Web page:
Basic Egg Pasta

Mary Ann Esposito

Makes about 1 1/2 pounds, enough for 4 to 6 servings

I've received hundreds of letters from readers and viewers telling me how
much they've enjoyed learning how to make homemade pasta. For those of you who haven't tried it, I urge you to do so. Even the best imported pasta doesn't hold a candle to pasta made by hand.


4 large eggs

1/2 cup semolina flour
About 2 1/2 cups King Arthur™ unbleached all-purpose flour
1/4 teaspoon salt


To make the dough in a food processor, put the eggs in the bowl of the processor and process until smooth. In a bowl, mix 2 1/2 cups all-purpose flour, the semolina flour, and salt. Add the flour mixture to the eggs 1 cup at a time and process just until a ball of dough starts to form. Add a little water if the dough seems dry, a little more flour if it seems wet. The dough should not be so sticky that it clings to your fingers. Turn the dough out onto a floured surface and knead it, adding additional flour as necessary, for about 5 minutes or until smooth. Cover and let rest for 10 minutes before rolling out and cutting into the desired shape,

To make the dough the traditional way, combine 2 1/2 cups all-purpose flour, the semolina flour, and salt in a mound on a work surface. Make a well in the center of the flour and break the eggs into the well. Beat the eggs with a fork. Then, using the fork, gradually incorporate the flour from the inside walls of the well. When the dough becomes too firm to mix with the fork, knead it with your hands, incorporating just enough of the flour to make a soft but sticky dough. You may not need all the flour. Brush the excess flour aside and knead the dough, adding additional flour as necessary, for about 10 minutes or until smooth. Cover and let rest for 10 minutes before rolling out and cutting into the desired shape.

Cut the dough into 4 pieces. Work with 1 piece at a time, keeping the remaining dough covered. Roll the dough out on a floured surface as thin as possible, or use a pasta machine to roll the dough out to the thinnest setting. Drape the sheets of pasta over dowel rods suspended between 2 chairs to dry slightly, about 5 minutes.

If cutting the pasta by hand, roll up each sheet loosely like a jelly roll, then cut it into fettucine, vermicelli, or lasagne strips with a sharp knife. Or cut the pasta into the desired width with the attachment on the pasta machine. Hang the pasta strips over dowel rods as you cut them, or spread on floured towels, then cook immediately or dry for storage.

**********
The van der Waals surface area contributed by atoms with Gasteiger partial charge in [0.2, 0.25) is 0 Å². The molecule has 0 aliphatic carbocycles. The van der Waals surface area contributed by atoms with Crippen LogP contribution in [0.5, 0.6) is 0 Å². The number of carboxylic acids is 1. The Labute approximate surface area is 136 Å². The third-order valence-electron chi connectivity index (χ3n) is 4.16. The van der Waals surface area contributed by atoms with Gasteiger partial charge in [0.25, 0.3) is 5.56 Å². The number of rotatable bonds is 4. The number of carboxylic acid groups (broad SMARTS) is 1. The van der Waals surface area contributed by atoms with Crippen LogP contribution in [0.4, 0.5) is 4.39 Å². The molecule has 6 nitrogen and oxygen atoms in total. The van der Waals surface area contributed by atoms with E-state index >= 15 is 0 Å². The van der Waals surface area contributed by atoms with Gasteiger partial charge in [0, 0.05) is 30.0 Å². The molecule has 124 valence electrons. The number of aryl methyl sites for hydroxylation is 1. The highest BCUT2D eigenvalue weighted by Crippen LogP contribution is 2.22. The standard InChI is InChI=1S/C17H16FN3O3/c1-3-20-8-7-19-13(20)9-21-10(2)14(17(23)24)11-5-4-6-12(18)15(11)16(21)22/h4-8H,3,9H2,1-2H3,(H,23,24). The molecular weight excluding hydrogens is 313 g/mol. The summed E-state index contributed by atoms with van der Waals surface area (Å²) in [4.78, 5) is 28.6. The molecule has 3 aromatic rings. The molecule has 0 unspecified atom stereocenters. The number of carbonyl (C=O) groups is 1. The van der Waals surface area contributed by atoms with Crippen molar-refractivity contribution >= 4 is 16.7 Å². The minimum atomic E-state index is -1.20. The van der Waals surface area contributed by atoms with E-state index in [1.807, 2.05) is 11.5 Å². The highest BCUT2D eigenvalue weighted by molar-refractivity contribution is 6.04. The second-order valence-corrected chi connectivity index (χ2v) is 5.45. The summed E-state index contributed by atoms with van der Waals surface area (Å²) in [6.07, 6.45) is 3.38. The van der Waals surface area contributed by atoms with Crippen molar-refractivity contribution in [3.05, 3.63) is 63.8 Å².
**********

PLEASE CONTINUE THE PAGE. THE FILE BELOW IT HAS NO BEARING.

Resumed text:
Cook the pasta in a large pot of boiling water until al dente, 2 to 3 minutes. Drain, sauce, and serve immediately. Or dry and store the pasta: Hang the strips over dowel rods suspended between two chairs until very dry. (I usually leave it on the rods for a day.) When the ends of the pasta begin to curl, it is dry enough. Wrap it loosely in aluminum foil and store for up to 3 months.

item recipe is featured in Episode 0 of Season 0.

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Leave a comment

  1. Granniebug's avatar


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    I've been making pasta for many years thanks to Mary Ann, mostly by hand. It's so relaxing and the taste is unbeatable. When making lasagna, I roll it very thin, 6/7 on the pasta machine, make the 'sauce' a little thin and I NEVER pre-cook the pasta, it cooks in the oven and is out of this world. The pasta absorbs the sauce/gravy and melts in your mouth. I encourage many friends to make basic pasta from scratch and are surprised how easy and good it is. Thanks again Mary Ann.
  2. Ann McColm's avatar

    Ann McColm

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    I just love your show and recipes too of course, you are such a great cook and I look forward to trying some of these wonderful Italian recipes, thanks for sharing. Where did you buy your motor that attaches to your pasta machine? What a great idea. Cheers from Vancouver Island, British Columbia Ann
  3. sheilahs kichen's avatar

    sheilahs kichen

    | Permalink
    This pasta will melt in your mouth! There's nothing like it.
  4. Theresa's avatar


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    I loved this show growing up she was the reason I use to make alot of italian food. wished she was still on in Canada

  5. EC's avatar


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    I've been watching Mary Ann for a very, very long time. Since I was about 15 or 16 years old. This is 20 years now...

    Thanks for making me feel old, Mary Ann.

    Anyway, she's been one of the biggest influences in my love of cooking. She used to encourage me on her show to try these recipes which seemed odd to me at the time. Now I use her basic techniques and her seasoning profile for many dishes in my own.

    Mary Ann, thank you. I've never met you, but if you ever see this... I mean it.

    Thank you.
  6. rosemary ruisi's avatar

    rosemary ruisi

    | Permalink
    love annemarie, great italian chef!! looking for motor attachment to pasta maker, please e-mail me thanhs Rosemary

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